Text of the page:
March 12, 2015

Sightings of Ancient UFO's

Over the past decade researchers trying to get to the bottom of UFO sightings have reported an overall increase world-wide. There are many contributing factors supporting this information aside from the distinct correlation that plainly there are more UFOs to be sighted. Consider the growth in the field for one instant, the shear number explosion of investigators, hobbyists, and those paying a little closer attention to the skies above. With a much larger array of trained spotters, it's common sense to say the number of sightings would elevate, at least to a notable point.

Agencies such as MUFON are finally gaining recognition for their accomplishments as more visitors seek to pour over the materials found in their database. Global phenomena like unidentified flying objects have swept the world by filling coherent reports by observers who have never communicated with each other. A similar phenomena exists in case reports studied by psychologists, of alien visitations, which uniformly describe the same experience from person to person although those people have never been in contact with each other.  Of course, UFO sightings are a little different in the respect that the object can be witnessed by hundreds, if not thousands, at the same time. Lack of physical evidence and Earthly explanations often quickly dismiss claims especially when they're founded by individuals who appear discreditable or who have maintained states of panic while regurgitating their experience.  A fabled fish has limitless size potential. The major mystery and clear turning point though is when stories remain consistent in every detail even with the most obscure points, while sharing a common ground with many other reports.

Middle Ages Flying Shield UFO
Shield sighting from Annales Laurissense
Mass sightings with complete coherent reports track back hundreds of years before the time of electronics and modern mass communication. One such example cites a flying disc shaped object traveling from Scotland, over Europe and into Asia. The sighting is well documented in woodcuts and gazettes from several towns who's only lines of communication were foot travel or by horse during the Dark Ages. In fact, dates on the news reports are close enough together that either gossip by foot or by horse would not have traveled fast enough. Also, many of the countries were at war. Why would any individual risk crossing into enemy territory to tell someone there about seeing a strange object in the sky?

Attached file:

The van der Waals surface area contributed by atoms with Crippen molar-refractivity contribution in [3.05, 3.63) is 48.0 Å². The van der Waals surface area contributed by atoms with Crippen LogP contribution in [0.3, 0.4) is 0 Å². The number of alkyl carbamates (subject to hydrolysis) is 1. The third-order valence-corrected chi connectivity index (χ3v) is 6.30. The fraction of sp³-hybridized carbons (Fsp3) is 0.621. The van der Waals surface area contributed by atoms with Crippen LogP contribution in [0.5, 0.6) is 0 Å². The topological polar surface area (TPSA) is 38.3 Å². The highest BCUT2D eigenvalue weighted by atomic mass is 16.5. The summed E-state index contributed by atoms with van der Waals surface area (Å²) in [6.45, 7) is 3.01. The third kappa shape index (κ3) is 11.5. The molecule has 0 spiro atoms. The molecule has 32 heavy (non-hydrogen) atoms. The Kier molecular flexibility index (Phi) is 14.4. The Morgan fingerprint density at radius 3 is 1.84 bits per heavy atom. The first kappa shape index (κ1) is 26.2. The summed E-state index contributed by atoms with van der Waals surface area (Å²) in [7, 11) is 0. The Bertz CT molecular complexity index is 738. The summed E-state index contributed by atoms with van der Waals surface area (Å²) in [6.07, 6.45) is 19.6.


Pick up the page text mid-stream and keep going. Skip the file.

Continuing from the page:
The question doesn't end in the Dark Ages though several sightings during the period, in a heightened time of unrest and violence, do have similar descriptive terms. Fire in the sky burning and spinning. Revolving wheel or round barrel of flame. Long fiery beam, pile of fire the size of a small boat, dark object making a sound like a wheel, shaped like a drum and came from the sea. The execution of Nichiren, for example, was aborted as the executioner panicked and ran when he witnessed an object in the sky like a full moon suddenly appear. As well, the Japanese are first credited to the term "flying saucer" after a sighting in 1180CE describing a flying earthenware vessel leaving a luminous trail. As time traces further back, descriptions tend to remain similar in style but use different terms such as a flying globe of fire and circular shield in the sky. Even so far back into written history around 1450BCE where the annals of Thutmose III talking of circles of fire coming from the sky brighter than the brightness of the sun.

Of course one could easily attribute the more ancient UFO sightings to be nothing more than meteorites crashing to Earth, which do indeed fit the some descriptions. Celestial body movements and falling stars best explain a few of the accounts, but do not provide an accurate explanation for other events like the Nuremberg sky battle in which it's reported the objects were fighting with each other, so evident the onlookers could tell who was winning and who was losing. Another example is an account from Emperor Theodosius around 390CE describing a brilliant glowing orb in the sky with a great number of other glowing orbs drawing near the larger one, almost as if they were being pulled in. Theodosius claimed the spectacle to be like a swarm of bees flying around a bee-keeper until they blended together as one, becoming as bright to the eye as a double-edged sword. In fact, there are quite a few ancient UFO sightings that dismiss the comet or meteor theory altogether due to the irregular activity of the object, moving in such ways that a meteor is not capable of.